[ exact phrase in "" • results by date ]

[ Google-powered • results by relevance ]


Add NWW headlines to your site (click here)

when your community is targeted

Get weekly updates

RSS feeds and more

Keep Wind Watch online and independent!

Donate via Stripe

Donate via Paypal

Selected Documents

All Documents

Research Links


Press Releases


Campaign Material

Photos & Graphics


Allied Groups

Wind Watch is a registered educational charity, founded in 2005.

News Watch Home

More details on wind farm incident 

Credit:  www.vertikal.net 17 August 2011 ~~

A number of you have been asking about the findings of the investigation into the lifting incident at Mostyn Port in North Wales, in which a large (80 to 100 tonnes) wind turbine tower section for the Walney II offshore wind farm was dropped.

We have recently been provided with more information on what happened, some of which we have corroborated and can publish here, although those directly involved have been reluctant to share any information with the industry at large, at least publicly.

A statement this week from the main contractor on the site – Siemens Wind Power – said: “Siemens has carried out an investigation of the incident at the Port of Mostyn, which occurred on the 7th June. Our policy is not to disclose details of internal investigations.”

The dropped tower section in storage

We do now have some photographs of the dropped tower section that we now understand was being lifted by an 800 tonne crawler crane, while being tailed-in by a 300 tonner.

It seems that the tower was dropped due to a failure of the connection between the lifting brackets and the tower section – in other words the bolts that connect the bracket to the tower.

A closer look reveals more of the damage

If our sources are correct the failure occurred as the tower section neared the vertical position, it came down on the platform of a parked 45ft Genie boom lift that thankfully had been recently vacated by its two occupants. No one was injured in the incident.

The damaged boom lift, thankfully no one was in the platform at the time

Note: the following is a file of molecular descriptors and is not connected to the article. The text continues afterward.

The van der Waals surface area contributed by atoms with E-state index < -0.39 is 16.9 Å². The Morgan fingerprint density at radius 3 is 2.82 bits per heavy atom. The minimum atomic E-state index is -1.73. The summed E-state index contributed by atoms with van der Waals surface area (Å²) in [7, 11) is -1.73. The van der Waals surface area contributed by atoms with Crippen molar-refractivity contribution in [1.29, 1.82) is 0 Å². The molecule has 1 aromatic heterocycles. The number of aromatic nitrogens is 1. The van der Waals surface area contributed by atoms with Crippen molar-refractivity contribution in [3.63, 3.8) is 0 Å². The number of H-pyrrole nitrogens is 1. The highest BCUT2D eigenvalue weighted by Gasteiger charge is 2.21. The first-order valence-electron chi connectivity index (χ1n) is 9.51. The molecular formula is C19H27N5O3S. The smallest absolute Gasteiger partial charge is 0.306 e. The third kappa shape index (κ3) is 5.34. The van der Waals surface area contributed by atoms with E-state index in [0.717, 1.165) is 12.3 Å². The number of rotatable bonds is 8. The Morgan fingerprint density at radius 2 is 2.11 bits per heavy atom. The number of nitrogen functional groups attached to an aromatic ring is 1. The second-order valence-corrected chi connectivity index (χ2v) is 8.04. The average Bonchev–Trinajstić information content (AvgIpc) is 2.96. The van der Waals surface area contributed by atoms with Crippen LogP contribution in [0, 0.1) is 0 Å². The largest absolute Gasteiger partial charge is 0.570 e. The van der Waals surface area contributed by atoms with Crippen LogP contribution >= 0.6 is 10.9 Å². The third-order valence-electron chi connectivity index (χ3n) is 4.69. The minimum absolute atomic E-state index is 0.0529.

The Scottish based crawler crane specialist Weldex has a major contract for moving the tower sections from dockside to storage and back, but we do not know if any of its cranes were involved in this lift and the company has declined to comment on the incident. To see the original report on this incident click here

Vertikal Comment

It is sad that information on incidents such as this are not shared more widely and openly. The vast majority of ‘accidents’ occur due to human failings – someone forgets to put all the bolts into a connection or does not torque them correctly or uses the wrong grade.

The fact is that by publishing such information openly the failing becomes a subject for public debate and others adopt specific measures to avoid having a similar occurrence themselves, this is how the commercial aviation industry (at least in the west) has managed to gain such a fantastic safety record.

We also know for a fact that detailed accident reports and subjects such as our Death Wish series are used widely by trainers to bring reality to their presentations which really helps bring reality into the session. In a recent Vertikal Poll 72.5 percent of all respondents said that the public reporting of near miss incidents should be mandatory in law.

Not that this is all down to companies such as Siemens or the crane contractors, for such an open approach to flourish it needs to Health & Safety authorities to change their view and move away from the unhelpful focus on whom to blame and how to ensure the best prosecution results – towards a genuine and open atmosphere that encourages openness rather than subterfuge.

Until that happens companies almost feel obliged to maintain a wall of silence in fear that anything they say will be used against them in a court of law and prejudice a fair hearing.

Source:  www.vertikal.net 17 August 2011

This article is the work of the source indicated. Any opinions expressed in it are not necessarily those of National Wind Watch.

The copyright of this article resides with the author or publisher indicated. As part of its noncommercial educational effort to present the environmental, social, scientific, and economic issues of large-scale wind power development to a global audience seeking such information, National Wind Watch endeavors to observe “fair use” as provided for in section 107 of U.S. Copyright Law and similar “fair dealing” provisions of the copyright laws of other nations. Send requests to excerpt, general inquiries, and comments via e-mail.

Wind Watch relies entirely
on User Funding
   Donate via Stripe
(via Stripe)
Donate via Paypal
(via Paypal)


e-mail X FB LI M TG TS G Share

News Watch Home

Get the Facts
© National Wind Watch, Inc.
Use of copyrighted material adheres to Fair Use.
"Wind Watch" is a registered trademark.


Wind Watch on X Wind Watch on Facebook Wind Watch on Linked In

Wind Watch on Mastodon Wind Watch on Truth Social

Wind Watch on Gab Wind Watch on Bluesky